Yet very often in judo we want and hope to see a judoka leading by waza ari seek the contest ending ippon. Very often we describe this kind of defending as unattractive or contrary to the spirit of judo. In fact, when we consider one of the overriding competitive goals, that is to win, then it is hardly surprising that even in this noble art of judo we should see on many occasions the win at all costs mentality.
Quite often contests in judo are lost when a judoka fails to take into consideration the scores or penalties as they relate to tactics that could be employed to bring about a change in his or favour. Take for example a situation where one fighter has two shidos the other player none. As the remaining regulation time comes to an end the temptation from both judoka is seek the contest ending score. One tactical option could be for the judoka without a shido to close things down to such a degree that both receive shidos for passivity; the result being a third shido for his opponent and a win. There are of course other such options.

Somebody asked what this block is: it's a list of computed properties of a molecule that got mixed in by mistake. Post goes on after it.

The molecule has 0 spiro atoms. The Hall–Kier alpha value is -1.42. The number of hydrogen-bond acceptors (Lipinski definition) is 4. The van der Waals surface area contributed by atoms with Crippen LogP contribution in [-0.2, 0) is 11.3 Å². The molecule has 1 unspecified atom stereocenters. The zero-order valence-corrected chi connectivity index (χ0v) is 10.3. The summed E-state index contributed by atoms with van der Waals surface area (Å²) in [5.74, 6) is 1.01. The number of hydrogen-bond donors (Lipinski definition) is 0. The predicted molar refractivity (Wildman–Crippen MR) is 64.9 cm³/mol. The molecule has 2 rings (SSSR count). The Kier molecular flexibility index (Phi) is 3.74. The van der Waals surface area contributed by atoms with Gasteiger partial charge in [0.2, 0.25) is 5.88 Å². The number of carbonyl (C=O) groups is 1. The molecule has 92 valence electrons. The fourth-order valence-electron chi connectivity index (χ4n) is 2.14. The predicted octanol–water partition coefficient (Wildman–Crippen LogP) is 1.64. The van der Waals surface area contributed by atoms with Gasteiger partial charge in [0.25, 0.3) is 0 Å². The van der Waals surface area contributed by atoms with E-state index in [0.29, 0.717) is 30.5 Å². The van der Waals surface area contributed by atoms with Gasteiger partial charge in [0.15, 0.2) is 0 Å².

Whilst not promoting or advocating such tactics it is worth considering the possible disappointment at choosing another option to the above scenario, say launching an attack and being countered and the subsequent defeat. It is a matter of tactics.
Technical Analysis by Esther Stam and Sheldon Franco-Rooks